Join AIGA for an in-depth discussion in this video Design 365 Gallery: Extended tour, part of lynda.com Presents: AIGA .
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Lynda Weinman: Okay so this looks like the Packaging category? Gabriela Mireasky: Yes, and the Packaging category includes anything that has to do with designing containers. It can be designing containers for gourmet products, for mass marketing or really limited addition. Lynda: Are people allowed to touch things? Gabriela: Absolutely. Lynda: Cool! Gabriela: That's actually a trademark of our show. Sometimes you have to train people to do this, because we are so used to not touching when we go to a museum. Lynda: Right. Gabriela: But this is not a museum. This is very hands-on.
Lynda: So these are limited edition hair trimmings, very nice! Gabriela: Yes, that's from Bumble and Bumble who does a holiday-line every year, so that's part of that. Lynda: That's awesome. Gabriela: That's another. Hand-made chocolates. So you see how the packaging relates. Lynda: It looks hand-made. Gabriela: Right. So it's letterpressed and done with a lot of -- Lynda: Looks like it's stitched. Gabriela: It really reflects the qualities of the product it contains, and that's one of the criterion for being in the show.
Lynda: Here we are at another category, Entertaining. What is this about? Gabriela: Entertaining is about work done to entertain the audience. It's not for the entertainment industry. Actually when we first started having this category a couple of years ago all of a sudden we received all this work that was from the entertainment industry, logos for HBO. Lynda: Right. Gabriela: That's not entertaining. It might be for them. But it's not what this is about. This is a category where really the only purpose is to make you have a good time.
So we have from animations. We have some that was a Christmas gift, for instance. So again, the definition of entertainment is not extremely strict. Lynda: True! Gabriela: But it's just things done for fun. This is a great piece done by Stefan Sagmeister. These are all little coins that were sorted by color. Lynda: Wow! Gabriela: First by volunteers and then Stefan had designed this, and they had this whole bunch of volunteers putting them together according to the grid on the floor.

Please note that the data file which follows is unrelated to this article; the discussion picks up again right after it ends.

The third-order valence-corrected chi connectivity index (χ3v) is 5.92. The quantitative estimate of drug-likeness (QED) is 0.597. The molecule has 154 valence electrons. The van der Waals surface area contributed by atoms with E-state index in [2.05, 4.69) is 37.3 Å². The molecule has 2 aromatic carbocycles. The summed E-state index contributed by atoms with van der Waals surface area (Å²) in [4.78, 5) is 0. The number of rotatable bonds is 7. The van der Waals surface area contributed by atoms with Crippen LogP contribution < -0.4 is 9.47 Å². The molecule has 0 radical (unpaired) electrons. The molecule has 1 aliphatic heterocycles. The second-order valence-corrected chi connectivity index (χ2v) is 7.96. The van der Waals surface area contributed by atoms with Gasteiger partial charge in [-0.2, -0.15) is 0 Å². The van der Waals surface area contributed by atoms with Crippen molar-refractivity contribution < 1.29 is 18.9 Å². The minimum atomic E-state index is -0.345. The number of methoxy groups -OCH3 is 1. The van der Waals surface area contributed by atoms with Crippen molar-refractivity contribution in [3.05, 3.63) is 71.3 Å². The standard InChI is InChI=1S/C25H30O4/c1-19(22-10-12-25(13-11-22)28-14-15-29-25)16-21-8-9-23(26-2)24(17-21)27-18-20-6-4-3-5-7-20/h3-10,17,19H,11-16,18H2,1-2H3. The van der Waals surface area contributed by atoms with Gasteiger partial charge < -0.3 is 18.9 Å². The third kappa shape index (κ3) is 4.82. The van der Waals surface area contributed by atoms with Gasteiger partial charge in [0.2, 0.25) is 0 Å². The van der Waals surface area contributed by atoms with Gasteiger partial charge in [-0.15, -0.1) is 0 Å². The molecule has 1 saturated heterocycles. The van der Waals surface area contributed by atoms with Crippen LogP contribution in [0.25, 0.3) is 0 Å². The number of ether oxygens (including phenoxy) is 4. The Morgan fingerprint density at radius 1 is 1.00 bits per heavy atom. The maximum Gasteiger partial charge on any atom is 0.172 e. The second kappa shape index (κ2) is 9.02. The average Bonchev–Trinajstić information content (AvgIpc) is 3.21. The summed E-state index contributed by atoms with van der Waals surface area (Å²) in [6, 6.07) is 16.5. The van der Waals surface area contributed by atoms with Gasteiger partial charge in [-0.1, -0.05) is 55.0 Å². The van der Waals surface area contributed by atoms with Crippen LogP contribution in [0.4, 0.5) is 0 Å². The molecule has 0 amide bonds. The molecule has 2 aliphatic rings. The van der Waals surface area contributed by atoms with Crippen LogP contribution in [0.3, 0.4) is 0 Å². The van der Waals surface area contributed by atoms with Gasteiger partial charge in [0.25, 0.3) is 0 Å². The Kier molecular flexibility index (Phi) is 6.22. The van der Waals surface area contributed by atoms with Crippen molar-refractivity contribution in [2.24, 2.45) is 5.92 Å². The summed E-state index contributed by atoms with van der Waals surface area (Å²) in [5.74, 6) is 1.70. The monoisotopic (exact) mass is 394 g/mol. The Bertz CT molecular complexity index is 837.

Lynda: And you were telling me that you give tours of the space and tell us a little bit about that. Gabriela: Yes, we actually have a lot of student groups, both member student groups and just groups of students who come to New York to visit, and they are either design students or interested in design. So they call us. We have our Membership Director who gives them a tour of the whole building, explaining all the pieces that we have in the building, designed by a lot of people.
And then we do a tour of the gallery, which is pretty much like this. But we explain to the students what design is, what AIGA does, what is the importance of belonging to a professional association. All of the activities that we do throughout the year and a little bit of history, stuff like that.
Lynda's journey introduces us to the professional association for design, through the eyes of some of the most talented and influential designers of our time. Lynda visits AIGA's National Design Center on Fifth Avenue, home to the breathtaking design archives (dating back to the 1920's) as well as this year's premiere of 365: AIGA's Annual Design Exhibition. She also touches down at New York's School of Visual Arts and at Sterling Brands, the largest brand consultancy in the country, located in the Empire State building. Those interviewed include executive director Ric Grefé, national AIGA president Debbie Millman, former president Sean Adams, and editor Steven Heller from Voice: AIGA’s Journal of Design.